What legislation is in place or proposed?
Alberta and British Columbia each have a carbon price: $30/tonne in Alberta and $35/tonne in B.C. Alberta actually introduced the first carbon levy in Canada, back in 2007, but it only covered industrial emitters until 2017. B.C. had the first economy wide tax starting in 2008. Quebec participates in a Cap and Trade program with California and Ontario was part of that agreement until recently.
The rest of Canada is expected to implement carbon pricing or similar measures as per the federal Pan Canadian Framework on Clean Growth and Climate Change by spring of this year.
Alberta based its approach on the Climate Leadership Plan (the “CLP”) which was chaired by Andrew Leach at the University of Alberta and based on recommendations from a provincial advisory panel. Measures in the CLP range from carbon pricing to a coal phase-out. The projected reductions are 12% over a “do nothing case”. In fact, the “do nothing case” in Alberta results in continued growth of emissions, so the CLP just aims to keep that in check.
The federal plan projects it can achieve 89 Mt/year in emissions reductions if all its measures are implemented. Even if that is achieved, it is only halfway towards our Paris Agreement.
So what will we pay?
Alberta’s CLP and pricing is pretty similar to the federal plan so these estimates can generally apply across the provinces.
At $30/tonne, the Alberta government estimates we are paying:
• 6.73 cents per litre of gasoline
• 8.03 c/litre of diesel
• $1.52 /GJ of natural gas
They also estimate the cost for a typical family of four to be $508/year. Carbon tax rebates are available to lower income families; for example, a family of four could see a rebate of $540/year.
What about small businesses and farmers?
Alberta’s plan provides some relief for small businesses and farmers.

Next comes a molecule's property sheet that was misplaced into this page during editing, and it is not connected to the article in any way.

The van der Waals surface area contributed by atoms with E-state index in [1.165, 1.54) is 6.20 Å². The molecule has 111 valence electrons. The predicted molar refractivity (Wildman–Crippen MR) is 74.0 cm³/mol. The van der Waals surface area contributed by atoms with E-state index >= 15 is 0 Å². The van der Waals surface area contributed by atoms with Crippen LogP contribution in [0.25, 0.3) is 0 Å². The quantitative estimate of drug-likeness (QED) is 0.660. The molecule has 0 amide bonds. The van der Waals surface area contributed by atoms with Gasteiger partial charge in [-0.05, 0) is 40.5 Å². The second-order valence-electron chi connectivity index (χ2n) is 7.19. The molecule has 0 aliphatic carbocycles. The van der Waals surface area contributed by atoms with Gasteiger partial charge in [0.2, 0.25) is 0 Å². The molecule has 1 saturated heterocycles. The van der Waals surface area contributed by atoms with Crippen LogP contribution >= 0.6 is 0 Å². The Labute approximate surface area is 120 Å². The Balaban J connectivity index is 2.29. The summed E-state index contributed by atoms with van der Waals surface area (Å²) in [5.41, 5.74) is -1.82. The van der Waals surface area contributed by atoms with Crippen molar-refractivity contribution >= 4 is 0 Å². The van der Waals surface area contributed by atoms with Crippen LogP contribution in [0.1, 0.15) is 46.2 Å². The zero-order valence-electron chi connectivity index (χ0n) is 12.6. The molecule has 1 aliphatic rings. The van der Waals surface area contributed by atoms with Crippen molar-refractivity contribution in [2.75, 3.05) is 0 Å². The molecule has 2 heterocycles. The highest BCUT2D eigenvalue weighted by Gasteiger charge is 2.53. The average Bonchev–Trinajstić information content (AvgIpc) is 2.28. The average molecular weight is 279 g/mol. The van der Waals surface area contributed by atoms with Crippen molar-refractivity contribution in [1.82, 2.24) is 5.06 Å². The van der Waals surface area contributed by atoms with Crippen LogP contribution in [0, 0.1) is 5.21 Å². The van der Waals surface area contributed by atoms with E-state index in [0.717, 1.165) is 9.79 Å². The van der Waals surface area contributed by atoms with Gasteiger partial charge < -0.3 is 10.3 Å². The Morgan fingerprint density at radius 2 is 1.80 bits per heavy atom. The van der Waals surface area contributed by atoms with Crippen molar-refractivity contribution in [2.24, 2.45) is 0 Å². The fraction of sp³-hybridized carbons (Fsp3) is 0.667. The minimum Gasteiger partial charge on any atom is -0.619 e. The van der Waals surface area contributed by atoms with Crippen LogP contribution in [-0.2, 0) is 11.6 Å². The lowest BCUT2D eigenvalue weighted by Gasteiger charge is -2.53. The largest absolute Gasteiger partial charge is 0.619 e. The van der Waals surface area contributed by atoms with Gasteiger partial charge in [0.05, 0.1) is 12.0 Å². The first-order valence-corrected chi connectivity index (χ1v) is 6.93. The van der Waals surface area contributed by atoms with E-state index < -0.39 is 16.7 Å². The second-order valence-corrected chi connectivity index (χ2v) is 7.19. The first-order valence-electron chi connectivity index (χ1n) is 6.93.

Alberta lowered the small business tax from 3% to 2% in 2017 to reduce costs for small business in anticipation of carbon levy impacts.
As well, certain fuels used in farm operations are completely exempt; marked diesel and gasoline. Financial assistance for energy management, solar equipment, and efficiency work was also set aside for farmers.
What about large industry?
In Alberta, large industry is treated significantly different from individuals and small business. Specifically a system called “Output Based Allocations” gives large emitters a baseline of free emissions credits before they have to pay the carbon tax. The federal system now aims to adopt the same philosophy.
The Carbon Tax for Dummies – Part 2:
I will talk more about the Alberta large emitters and also examine some other questions in Part 2: “Will the carbon tax work?”, Does Canada even matter in the big scheme of things? and “Are there alternatives?”
The key take-aways from this article are:
• Canada’s greenhouse gas emissions were 704 Mt/year in 2016
• Canada has committed internationally to reduce emissions by 199 Mt/year by 2030
• Canada’s federal plan projects reductions of as much as 89 Mt/year
• Two provinces have carbon taxes now: Alberta ($30/tonne) and B.C. ($35/tonne) and Quebec has a Cap and Trade plan
• Gasoline prices would rise about 6.73 cents/litre for a $30/tonne carbon tax
Alisa Caswell has a degree in chemical engineering. She spent twenty years working in the oil and gas industry, including roles in operations and energy conservation. She previously held the position of Chair – Oil Sands, Canadian Industry Program for Energy Conservation (CIPEC). She lives in Fort McMurray, Alberta. Follow “Confessions of a Dandelion Anarchist” or follow her on facebook.
References and Links:
 Photo by Alexis Sidor on Unsplash